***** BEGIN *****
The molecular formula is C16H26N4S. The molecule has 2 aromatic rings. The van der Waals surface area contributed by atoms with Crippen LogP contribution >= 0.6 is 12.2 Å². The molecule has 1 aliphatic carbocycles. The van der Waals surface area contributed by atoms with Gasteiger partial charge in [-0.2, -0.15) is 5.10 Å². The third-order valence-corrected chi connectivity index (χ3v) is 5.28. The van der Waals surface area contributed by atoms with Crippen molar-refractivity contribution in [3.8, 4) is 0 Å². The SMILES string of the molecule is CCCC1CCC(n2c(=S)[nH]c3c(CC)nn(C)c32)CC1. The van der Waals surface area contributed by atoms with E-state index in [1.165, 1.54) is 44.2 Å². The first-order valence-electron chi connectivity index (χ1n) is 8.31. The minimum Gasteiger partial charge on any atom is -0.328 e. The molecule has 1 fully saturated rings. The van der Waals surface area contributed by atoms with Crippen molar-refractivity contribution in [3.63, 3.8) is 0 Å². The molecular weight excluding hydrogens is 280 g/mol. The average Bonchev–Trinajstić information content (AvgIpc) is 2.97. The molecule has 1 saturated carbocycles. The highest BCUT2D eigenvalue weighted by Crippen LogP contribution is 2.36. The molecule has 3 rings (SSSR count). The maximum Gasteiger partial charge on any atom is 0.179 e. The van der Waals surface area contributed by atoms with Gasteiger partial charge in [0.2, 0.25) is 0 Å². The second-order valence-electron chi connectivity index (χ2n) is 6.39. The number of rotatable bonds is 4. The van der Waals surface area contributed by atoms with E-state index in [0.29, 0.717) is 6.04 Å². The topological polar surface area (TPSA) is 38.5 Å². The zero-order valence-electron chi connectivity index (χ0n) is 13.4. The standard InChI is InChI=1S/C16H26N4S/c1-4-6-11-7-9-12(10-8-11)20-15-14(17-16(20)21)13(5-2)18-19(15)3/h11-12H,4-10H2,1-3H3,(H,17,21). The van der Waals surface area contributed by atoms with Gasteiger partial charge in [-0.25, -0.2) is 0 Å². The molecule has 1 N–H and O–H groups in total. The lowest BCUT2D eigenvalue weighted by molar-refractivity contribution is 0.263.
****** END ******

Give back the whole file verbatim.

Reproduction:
The molecular formula is C16H26N4S. The molecule has 2 aromatic rings. The van der Waals surface area contributed by atoms with Crippen LogP contribution >= 0.6 is 12.2 Å². The molecule has 1 aliphatic carbocycles. The van der Waals surface area contributed by atoms with Gasteiger partial charge in [-0.2, -0.15) is 5.10 Å². The third-order valence-corrected chi connectivity index (χ3v) is 5.28. The van der Waals surface area contributed by atoms with Crippen molar-refractivity contribution in [3.8, 4) is 0 Å². The SMILES string of the molecule is CCCC1CCC(n2c(=S)[nH]c3c(CC)nn(C)c32)CC1. The van der Waals surface area contributed by atoms with E-state index in [1.165, 1.54) is 44.2 Å². The first-order valence-electron chi connectivity index (χ1n) is 8.31. The minimum Gasteiger partial charge on any atom is -0.328 e. The molecule has 1 fully saturated rings. The van der Waals surface area contributed by atoms with Crippen molar-refractivity contribution in [3.63, 3.8) is 0 Å². The molecular weight excluding hydrogens is 280 g/mol. The average Bonchev–Trinajstić information content (AvgIpc) is 2.97. The molecule has 1 saturated carbocycles. The highest BCUT2D eigenvalue weighted by Crippen LogP contribution is 2.36. The molecule has 3 rings (SSSR count). The maximum Gasteiger partial charge on any atom is 0.179 e. The van der Waals surface area contributed by atoms with Gasteiger partial charge in [0.2, 0.25) is 0 Å². The second-order valence-electron chi connectivity index (χ2n) is 6.39. The number of rotatable bonds is 4. The van der Waals surface area contributed by atoms with E-state index in [0.29, 0.717) is 6.04 Å². The topological polar surface area (TPSA) is 38.5 Å². The zero-order valence-electron chi connectivity index (χ0n) is 13.4. The standard InChI is InChI=1S/C16H26N4S/c1-4-6-11-7-9-12(10-8-11)20-15-14(17-16(20)21)13(5-2)18-19(15)3/h11-12H,4-10H2,1-3H3,(H,17,21). The van der Waals surface area contributed by atoms with Gasteiger partial charge in [-0.25, -0.2) is 0 Å². The molecule has 1 N–H and O–H groups in total. The lowest BCUT2D eigenvalue weighted by molar-refractivity contribution is 0.263.